Find a Good Opening

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Find a Good Opening
House Key in a Haystack

If you must hide a spare key, try this: The key under your flower pot opens a storage shed on your neighbor's property. Among the many items inside the shed is toolbox, at the bottom of which are a dozen spare and random keys, one of which opens your home. The key under your flower pot is unlikely to be tried on the neighbor's shed. Your key is hidden among what appears to be a pile of old spare keys, which are typically deemed old keys of unknown origins. Your key, hidden in this fashion, is not likely to be linked to your house and provides an effective, albeit time-consuming, method for hiding a spare key.

Warm spring days and crisp fall air make open windows irresistible -- especially to burglars. Thieves think nothing of walking the circumference of your home, trying each door, window and cellar opening until one relents to prying hands. Of course, first-floor windows and doors are more susceptible, but climbable trees and tables used as makeshift ladders place second-floor windows in as much risk.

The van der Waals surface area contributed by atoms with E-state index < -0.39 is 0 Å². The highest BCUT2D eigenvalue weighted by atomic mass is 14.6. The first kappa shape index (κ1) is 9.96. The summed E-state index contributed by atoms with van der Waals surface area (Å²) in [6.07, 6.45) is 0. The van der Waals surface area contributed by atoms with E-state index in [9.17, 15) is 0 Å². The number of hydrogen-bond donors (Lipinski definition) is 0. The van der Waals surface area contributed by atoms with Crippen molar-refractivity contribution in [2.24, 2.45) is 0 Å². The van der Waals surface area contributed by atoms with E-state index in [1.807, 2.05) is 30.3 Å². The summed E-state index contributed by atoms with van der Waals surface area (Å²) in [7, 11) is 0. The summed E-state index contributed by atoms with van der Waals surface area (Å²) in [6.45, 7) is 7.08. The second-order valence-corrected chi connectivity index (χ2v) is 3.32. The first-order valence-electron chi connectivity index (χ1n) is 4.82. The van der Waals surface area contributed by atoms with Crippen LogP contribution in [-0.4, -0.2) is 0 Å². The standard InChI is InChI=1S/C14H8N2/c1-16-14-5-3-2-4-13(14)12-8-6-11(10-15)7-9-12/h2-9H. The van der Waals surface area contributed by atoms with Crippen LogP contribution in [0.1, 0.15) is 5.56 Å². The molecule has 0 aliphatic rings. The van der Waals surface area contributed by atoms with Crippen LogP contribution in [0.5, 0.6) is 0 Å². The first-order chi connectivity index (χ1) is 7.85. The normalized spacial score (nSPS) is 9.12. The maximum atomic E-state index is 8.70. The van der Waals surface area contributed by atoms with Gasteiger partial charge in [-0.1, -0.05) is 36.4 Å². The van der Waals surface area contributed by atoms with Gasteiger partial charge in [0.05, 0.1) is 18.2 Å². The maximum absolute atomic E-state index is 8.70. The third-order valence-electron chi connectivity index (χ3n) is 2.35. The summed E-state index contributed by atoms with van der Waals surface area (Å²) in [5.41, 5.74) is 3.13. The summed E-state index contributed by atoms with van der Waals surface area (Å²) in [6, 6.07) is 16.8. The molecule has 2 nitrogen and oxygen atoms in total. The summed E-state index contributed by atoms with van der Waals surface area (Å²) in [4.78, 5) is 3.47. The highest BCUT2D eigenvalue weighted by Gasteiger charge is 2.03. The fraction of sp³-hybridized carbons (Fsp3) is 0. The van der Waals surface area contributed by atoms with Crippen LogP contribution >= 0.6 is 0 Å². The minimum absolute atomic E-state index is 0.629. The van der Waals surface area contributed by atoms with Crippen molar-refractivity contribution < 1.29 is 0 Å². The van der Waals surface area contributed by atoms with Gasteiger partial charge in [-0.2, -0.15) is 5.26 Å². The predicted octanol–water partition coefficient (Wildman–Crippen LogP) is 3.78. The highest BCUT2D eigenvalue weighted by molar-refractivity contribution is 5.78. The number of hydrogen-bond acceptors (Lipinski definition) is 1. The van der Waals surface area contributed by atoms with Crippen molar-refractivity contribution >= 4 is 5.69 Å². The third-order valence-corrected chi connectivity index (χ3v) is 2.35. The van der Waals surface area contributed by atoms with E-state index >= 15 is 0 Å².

Even when home, families should ensure their doors and windows are closed and locked; unattended or dark parts of the occupied homes are vulnerable. Consider bustling dining rooms and kitchens during dinners, when second floors can become targets for quiet burglars. Or consider the dark second-story bedroom where someone is sleeping near a wide-open window.

More about easy entries:

  • Knob locks are easily jimmied using credit cards; deadbolt locks aren't. All doors need deadbolts.
  • A word about hiding spare keys: don't. Burglars know to examine flower pots, ledges and bushes. Best to stash spare keys is in the hands of neighbors.
  • Heavy rods in tracks prevent opening of sliding glass doors fully. Other professionally installed mechanisms prevent tampering with screws that secure doors and frames.
  • Burglars break windows, so keep yards free of bricks and heavy rocks.
  • Security companies can help with kick-resistant doors, window mechanisms that limit openings and break-resistant glass.
  • Check access when workers leave. Even with an alarm, workers may open doors or windows from the inside in preparation for a later break-in.
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